It's good to be different

Find out how we ensure that the FA's official matchday programmes stand out in a crowded sea of content

England end the year with two mouthwatering fixtures. First, they face rivals Scotland in a World Cup qualifier – the two nations’ first competitive match against each other since 1999. Then, four days later, Spain visit Wembley in what will be a true test of the Three Lions’ progress.

Both teams are a dream for us, as content creators. With both fixtures boasting rich histories, and with so many stories to tell, and so many protagonists, it’s a veritable feast of quips and quotes.

However, our greatest challenge when it comes to creating a compelling matchday programme is attempting to do something different. No doubt you’ll be reading of classic encounters and players’ memories in the build up to the Scotland game whether online, on social media, or in newspapers. So, how can we stand out from the crowd?

Thinking laterally

Well, sometimes, it’s a case of just finding a different story. For example, much will be made of Scotland’s Wembley win in 1967, when they beat the world champions in their own back yard. Jim Baxter will be rightly remembered as one of the key players, but less will be said about Jim McCalliog, the winning goalscorer.

A £37,500 signing by Sheffield Wednesday in 1965, McCalliog was hardly unknown. In fact, he was the most expensive teenager at the time – yet he’d never made an international appearance. Not only was he selected to start against England, he ultimately proved the difference.

“For the manager to pick me in such a prestigious game, alongside great players like Baxter and Denis Law, just filled me with confidence,” he told us. “’I went out there thinking: ‘I’m not going to feel inferior to any of these England players’. There were certainly no nerves.

“I got the ball,” McCalliog reminisces of his goal. “I could see Bobby Moore and then Gordon Banks approaching, so I thought: ‘I better get this smacked quick before he comes near me.’ I smashed the ball past Gordon’s left-hand-side. I don’t think there are many photos of Bobby on his backside…”

You will probably also read quotes from Gordon Strachan about how important the England game is, and how his players are aware of what’s at stake. But did you know he spent his honeymoon at Wembley, watching Scotland beat England, in 1977?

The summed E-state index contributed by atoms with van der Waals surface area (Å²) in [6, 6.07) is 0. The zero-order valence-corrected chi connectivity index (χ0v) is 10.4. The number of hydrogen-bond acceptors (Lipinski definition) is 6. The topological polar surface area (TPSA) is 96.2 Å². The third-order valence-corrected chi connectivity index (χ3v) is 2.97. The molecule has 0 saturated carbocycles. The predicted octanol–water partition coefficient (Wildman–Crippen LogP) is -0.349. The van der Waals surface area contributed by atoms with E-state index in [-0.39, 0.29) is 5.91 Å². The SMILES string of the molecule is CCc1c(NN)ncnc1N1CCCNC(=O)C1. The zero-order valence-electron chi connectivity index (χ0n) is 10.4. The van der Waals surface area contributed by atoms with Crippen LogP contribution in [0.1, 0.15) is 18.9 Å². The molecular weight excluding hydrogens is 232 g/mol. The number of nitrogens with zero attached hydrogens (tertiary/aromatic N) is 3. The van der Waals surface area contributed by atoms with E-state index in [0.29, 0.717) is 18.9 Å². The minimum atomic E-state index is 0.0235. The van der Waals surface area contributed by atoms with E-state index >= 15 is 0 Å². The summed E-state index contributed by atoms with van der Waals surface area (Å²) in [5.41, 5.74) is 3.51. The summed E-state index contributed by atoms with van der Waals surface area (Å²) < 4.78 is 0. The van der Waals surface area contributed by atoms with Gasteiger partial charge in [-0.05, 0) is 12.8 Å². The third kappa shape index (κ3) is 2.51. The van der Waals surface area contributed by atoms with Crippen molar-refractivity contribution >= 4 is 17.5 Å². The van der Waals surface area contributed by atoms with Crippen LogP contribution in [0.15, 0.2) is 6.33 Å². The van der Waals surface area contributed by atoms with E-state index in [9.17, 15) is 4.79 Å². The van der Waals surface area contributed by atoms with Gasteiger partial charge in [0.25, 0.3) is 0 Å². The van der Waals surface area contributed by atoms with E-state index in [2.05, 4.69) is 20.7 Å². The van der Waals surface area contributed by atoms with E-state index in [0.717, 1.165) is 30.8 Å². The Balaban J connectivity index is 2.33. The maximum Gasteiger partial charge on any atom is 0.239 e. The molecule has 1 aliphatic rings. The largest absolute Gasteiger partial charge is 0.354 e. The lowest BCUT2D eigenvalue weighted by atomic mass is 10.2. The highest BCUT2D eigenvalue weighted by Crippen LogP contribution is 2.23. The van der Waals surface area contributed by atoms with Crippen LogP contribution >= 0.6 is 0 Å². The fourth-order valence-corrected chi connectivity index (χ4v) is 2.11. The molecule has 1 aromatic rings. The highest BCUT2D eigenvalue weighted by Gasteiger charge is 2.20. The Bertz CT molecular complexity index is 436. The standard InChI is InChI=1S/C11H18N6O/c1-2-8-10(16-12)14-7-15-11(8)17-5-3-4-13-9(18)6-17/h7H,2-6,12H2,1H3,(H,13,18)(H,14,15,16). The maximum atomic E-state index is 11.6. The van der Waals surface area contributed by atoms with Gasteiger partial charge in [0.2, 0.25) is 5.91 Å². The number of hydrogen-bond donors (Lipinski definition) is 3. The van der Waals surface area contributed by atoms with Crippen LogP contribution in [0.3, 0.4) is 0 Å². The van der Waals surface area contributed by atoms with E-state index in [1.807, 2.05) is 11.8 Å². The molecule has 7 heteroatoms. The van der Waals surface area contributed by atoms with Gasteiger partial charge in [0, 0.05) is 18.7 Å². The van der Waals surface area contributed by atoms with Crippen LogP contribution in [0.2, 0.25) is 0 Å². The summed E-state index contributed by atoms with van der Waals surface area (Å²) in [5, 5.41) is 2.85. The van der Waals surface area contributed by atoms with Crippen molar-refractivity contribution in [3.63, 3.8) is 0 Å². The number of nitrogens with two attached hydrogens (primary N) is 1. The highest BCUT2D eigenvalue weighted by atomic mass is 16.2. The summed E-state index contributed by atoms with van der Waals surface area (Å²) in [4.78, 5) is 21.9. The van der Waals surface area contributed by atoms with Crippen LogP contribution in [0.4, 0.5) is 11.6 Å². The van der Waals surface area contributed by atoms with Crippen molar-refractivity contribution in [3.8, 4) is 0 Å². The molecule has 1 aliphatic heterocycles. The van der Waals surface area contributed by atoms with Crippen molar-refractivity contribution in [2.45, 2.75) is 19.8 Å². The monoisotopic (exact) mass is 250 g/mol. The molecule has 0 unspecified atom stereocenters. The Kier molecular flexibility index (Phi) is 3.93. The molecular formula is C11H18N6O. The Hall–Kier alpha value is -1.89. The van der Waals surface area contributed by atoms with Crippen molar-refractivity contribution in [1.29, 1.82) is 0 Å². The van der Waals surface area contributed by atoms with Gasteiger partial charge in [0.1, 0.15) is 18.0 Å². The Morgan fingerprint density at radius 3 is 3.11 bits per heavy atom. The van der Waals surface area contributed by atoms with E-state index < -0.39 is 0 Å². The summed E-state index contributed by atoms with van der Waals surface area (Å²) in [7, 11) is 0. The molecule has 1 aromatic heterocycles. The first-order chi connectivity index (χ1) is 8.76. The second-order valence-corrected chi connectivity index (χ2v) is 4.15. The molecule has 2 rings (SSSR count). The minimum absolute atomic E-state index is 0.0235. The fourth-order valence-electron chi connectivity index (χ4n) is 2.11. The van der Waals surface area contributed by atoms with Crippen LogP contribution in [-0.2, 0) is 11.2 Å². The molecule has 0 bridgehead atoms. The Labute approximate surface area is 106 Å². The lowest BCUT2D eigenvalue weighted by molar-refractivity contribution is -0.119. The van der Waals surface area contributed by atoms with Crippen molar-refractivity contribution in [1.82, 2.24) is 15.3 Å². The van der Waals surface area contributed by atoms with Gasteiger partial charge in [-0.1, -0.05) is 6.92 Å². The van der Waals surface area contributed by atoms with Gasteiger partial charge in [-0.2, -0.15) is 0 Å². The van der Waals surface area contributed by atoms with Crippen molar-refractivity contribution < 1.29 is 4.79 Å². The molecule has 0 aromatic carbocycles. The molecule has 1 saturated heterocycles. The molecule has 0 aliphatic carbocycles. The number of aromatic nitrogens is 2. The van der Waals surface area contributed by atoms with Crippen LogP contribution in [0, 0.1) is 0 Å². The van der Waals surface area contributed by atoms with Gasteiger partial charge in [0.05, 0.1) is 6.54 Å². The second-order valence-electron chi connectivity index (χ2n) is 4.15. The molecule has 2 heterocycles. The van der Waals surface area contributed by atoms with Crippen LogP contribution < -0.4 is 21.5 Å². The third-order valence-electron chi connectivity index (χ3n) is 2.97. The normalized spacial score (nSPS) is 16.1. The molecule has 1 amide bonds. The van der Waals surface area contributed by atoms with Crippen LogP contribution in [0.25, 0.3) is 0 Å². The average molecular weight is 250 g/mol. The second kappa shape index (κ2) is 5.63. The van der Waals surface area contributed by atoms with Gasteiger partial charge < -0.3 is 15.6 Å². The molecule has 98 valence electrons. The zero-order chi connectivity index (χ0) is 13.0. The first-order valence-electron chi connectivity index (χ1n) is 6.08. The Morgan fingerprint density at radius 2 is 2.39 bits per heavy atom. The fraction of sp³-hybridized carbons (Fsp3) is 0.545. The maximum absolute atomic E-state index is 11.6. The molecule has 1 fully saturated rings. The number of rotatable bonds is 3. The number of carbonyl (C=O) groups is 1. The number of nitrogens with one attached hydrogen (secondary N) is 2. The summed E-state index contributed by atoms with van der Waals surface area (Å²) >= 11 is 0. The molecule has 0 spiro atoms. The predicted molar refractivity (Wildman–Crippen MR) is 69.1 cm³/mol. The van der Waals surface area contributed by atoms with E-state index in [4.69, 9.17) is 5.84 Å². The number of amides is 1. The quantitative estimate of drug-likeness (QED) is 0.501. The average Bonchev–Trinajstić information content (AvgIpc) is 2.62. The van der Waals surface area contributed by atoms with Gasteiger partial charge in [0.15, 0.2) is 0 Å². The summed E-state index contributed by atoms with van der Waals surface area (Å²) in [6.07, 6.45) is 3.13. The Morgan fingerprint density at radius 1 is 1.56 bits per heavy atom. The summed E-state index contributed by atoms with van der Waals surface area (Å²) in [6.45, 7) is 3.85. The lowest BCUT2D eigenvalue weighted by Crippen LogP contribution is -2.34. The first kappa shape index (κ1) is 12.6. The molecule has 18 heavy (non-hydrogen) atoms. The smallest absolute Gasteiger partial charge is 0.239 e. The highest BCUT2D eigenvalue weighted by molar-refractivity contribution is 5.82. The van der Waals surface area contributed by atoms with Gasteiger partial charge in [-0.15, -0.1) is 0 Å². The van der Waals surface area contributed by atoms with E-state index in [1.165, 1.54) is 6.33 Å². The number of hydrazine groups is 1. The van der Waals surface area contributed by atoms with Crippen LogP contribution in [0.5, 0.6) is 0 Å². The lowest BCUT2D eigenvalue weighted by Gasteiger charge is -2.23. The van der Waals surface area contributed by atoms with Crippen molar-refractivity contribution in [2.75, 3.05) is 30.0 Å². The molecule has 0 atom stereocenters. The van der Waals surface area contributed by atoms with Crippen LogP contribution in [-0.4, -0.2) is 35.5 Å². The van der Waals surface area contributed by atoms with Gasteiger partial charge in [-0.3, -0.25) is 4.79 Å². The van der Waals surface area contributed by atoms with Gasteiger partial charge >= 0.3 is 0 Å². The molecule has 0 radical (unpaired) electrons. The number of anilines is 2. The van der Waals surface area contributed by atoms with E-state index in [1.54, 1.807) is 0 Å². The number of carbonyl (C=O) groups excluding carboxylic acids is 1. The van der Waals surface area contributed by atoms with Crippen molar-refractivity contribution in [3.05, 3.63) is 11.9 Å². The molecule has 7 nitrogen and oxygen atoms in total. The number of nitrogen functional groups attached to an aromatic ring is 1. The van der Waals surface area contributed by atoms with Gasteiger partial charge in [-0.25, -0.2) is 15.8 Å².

“We brought the wedding forward a week so we could go to Wembley,” he told us. “I went there with my best man and his wife too, although we only had three tickets so she had to stand outside! Scotland won that game, obviously, and I think we were the only three people left in the stands at the end of the game.”

The opposing side

Of course, Scotland haven’t had it all their own way, and our access inside the England camp – past and present – enables us to find similar stories.

“I’ll never forget, as Gary McAllister ran up to take the kick, I saw the ball move slightly off the penalty spot,” recalls interim manager Gareth Southgate of England’s win in Euro 96. “I thought he’d stop as it must have distracted him. He didn’t, and David Seaman got his elbow to the ball to save.”

Of course, England went straight up the other end and scored thanks to Paul Gascoigne’s wonder goal. 

“I remember Gazza saying to Andy Goram when he was running back to the half-way line: 'Where’s Colin Hendry? Has he gone to get me a pie?',” revealed Teddy Sheringham.

Delivering exclusive insight

Of course, we have privileged access to the current squad, which is how we managed to get Joe Hart to talk about his move away from Manchester City, and THAT save against Slovenia.

“I have to play football – that’s who I am and what I do,” Hart told us in an exclusive interview. “My options at my previous club were limited, to say the least, so I knew I had to get out and that I needed to play.

“I’m a footballer at the end of the day, and our careers are short and over in the blink of an eye. I’m 29 now, and with a couple more blinks I’ll be coming to the end, so I’m certainly not going to miss a moment of playing while I’ve got opportunities and people want me elsewhere.”

Of that save, he said: “It was definitely a good one. It was all instinct, so I didn’t realise until afterwards that I’d touched it again with my right hand. I think that’s part of being a goalkeeper – you can plan all you like, but it’s a millisecond’s reaction you need. Sometimes you make them, sometimes you don’t.”

Hopefully, when you read our matchday programme, you’ll find content and stories you’ve not seen or heard before. That’s our quest!